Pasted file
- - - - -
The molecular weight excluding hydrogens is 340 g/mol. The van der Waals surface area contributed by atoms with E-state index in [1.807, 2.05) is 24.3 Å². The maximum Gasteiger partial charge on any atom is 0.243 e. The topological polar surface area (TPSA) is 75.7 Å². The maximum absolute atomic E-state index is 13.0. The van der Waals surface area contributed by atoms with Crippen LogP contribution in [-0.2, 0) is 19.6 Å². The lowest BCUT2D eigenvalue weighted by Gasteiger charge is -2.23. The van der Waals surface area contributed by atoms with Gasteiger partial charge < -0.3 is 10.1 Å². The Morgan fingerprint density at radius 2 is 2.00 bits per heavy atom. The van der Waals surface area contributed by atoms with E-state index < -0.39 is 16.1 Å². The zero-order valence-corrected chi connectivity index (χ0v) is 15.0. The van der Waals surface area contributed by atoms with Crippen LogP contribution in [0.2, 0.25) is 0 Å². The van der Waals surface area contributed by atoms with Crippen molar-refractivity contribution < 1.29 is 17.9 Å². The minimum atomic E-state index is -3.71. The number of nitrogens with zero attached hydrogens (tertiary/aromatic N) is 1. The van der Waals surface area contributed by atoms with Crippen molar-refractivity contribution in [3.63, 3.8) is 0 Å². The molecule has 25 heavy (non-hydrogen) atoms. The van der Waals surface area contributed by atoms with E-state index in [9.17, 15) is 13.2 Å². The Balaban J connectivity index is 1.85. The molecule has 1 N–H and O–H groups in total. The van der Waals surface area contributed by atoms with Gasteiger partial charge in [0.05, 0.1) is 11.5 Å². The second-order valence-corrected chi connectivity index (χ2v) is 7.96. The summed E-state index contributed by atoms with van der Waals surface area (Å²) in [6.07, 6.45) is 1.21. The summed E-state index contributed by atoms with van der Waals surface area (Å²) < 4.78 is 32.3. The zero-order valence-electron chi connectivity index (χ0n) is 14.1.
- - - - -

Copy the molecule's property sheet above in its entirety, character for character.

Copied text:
The molecular weight excluding hydrogens is 340 g/mol. The van der Waals surface area contributed by atoms with E-state index in [1.807, 2.05) is 24.3 Å². The maximum Gasteiger partial charge on any atom is 0.243 e. The topological polar surface area (TPSA) is 75.7 Å². The maximum absolute atomic E-state index is 13.0. The van der Waals surface area contributed by atoms with Crippen LogP contribution in [-0.2, 0) is 19.6 Å². The lowest BCUT2D eigenvalue weighted by Gasteiger charge is -2.23. The van der Waals surface area contributed by atoms with Gasteiger partial charge < -0.3 is 10.1 Å². The Morgan fingerprint density at radius 2 is 2.00 bits per heavy atom. The van der Waals surface area contributed by atoms with E-state index < -0.39 is 16.1 Å². The zero-order valence-corrected chi connectivity index (χ0v) is 15.0. The van der Waals surface area contributed by atoms with Crippen LogP contribution in [0.2, 0.25) is 0 Å². The van der Waals surface area contributed by atoms with Crippen molar-refractivity contribution < 1.29 is 17.9 Å². The minimum atomic E-state index is -3.71. The number of nitrogens with zero attached hydrogens (tertiary/aromatic N) is 1. The van der Waals surface area contributed by atoms with Crippen molar-refractivity contribution in [3.63, 3.8) is 0 Å². The molecule has 25 heavy (non-hydrogen) atoms. The van der Waals surface area contributed by atoms with E-state index in [9.17, 15) is 13.2 Å². The Balaban J connectivity index is 1.85. The molecule has 1 N–H and O–H groups in total. The van der Waals surface area contributed by atoms with Gasteiger partial charge in [0.05, 0.1) is 11.5 Å². The second-order valence-corrected chi connectivity index (χ2v) is 7.96. The summed E-state index contributed by atoms with van der Waals surface area (Å²) in [6.07, 6.45) is 1.21. The summed E-state index contributed by atoms with van der Waals surface area (Å²) < 4.78 is 32.3. The zero-order valence-electron chi connectivity index (χ0n) is 14.1.